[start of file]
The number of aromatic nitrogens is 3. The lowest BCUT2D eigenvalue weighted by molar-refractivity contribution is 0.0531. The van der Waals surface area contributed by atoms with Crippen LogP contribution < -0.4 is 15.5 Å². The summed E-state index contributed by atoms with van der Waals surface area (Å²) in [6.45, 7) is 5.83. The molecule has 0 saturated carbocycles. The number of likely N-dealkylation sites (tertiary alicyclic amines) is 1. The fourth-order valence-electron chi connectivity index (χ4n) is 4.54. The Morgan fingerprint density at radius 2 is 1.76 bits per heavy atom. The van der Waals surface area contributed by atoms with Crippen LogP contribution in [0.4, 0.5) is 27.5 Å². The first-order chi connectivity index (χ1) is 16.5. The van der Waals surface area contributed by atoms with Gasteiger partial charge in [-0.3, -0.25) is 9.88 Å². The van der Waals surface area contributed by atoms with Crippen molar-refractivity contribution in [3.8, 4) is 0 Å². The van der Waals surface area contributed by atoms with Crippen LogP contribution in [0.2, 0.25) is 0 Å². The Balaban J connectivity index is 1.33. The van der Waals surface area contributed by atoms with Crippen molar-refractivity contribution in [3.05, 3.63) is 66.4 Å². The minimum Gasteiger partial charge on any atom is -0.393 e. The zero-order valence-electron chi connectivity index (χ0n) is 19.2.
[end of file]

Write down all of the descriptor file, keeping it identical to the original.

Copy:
The number of aromatic nitrogens is 3. The lowest BCUT2D eigenvalue weighted by molar-refractivity contribution is 0.0531. The van der Waals surface area contributed by atoms with Crippen LogP contribution < -0.4 is 15.5 Å². The summed E-state index contributed by atoms with van der Waals surface area (Å²) in [6.45, 7) is 5.83. The molecule has 0 saturated carbocycles. The number of likely N-dealkylation sites (tertiary alicyclic amines) is 1. The fourth-order valence-electron chi connectivity index (χ4n) is 4.54. The Morgan fingerprint density at radius 2 is 1.76 bits per heavy atom. The van der Waals surface area contributed by atoms with Crippen LogP contribution in [0.4, 0.5) is 27.5 Å². The first-order chi connectivity index (χ1) is 16.5. The van der Waals surface area contributed by atoms with Gasteiger partial charge in [-0.3, -0.25) is 9.88 Å². The van der Waals surface area contributed by atoms with Crippen molar-refractivity contribution in [3.8, 4) is 0 Å². The van der Waals surface area contributed by atoms with Crippen LogP contribution in [0.2, 0.25) is 0 Å². The Balaban J connectivity index is 1.33. The van der Waals surface area contributed by atoms with Crippen molar-refractivity contribution in [3.05, 3.63) is 66.4 Å². The minimum Gasteiger partial charge on any atom is -0.393 e. The zero-order valence-electron chi connectivity index (χ0n) is 19.2.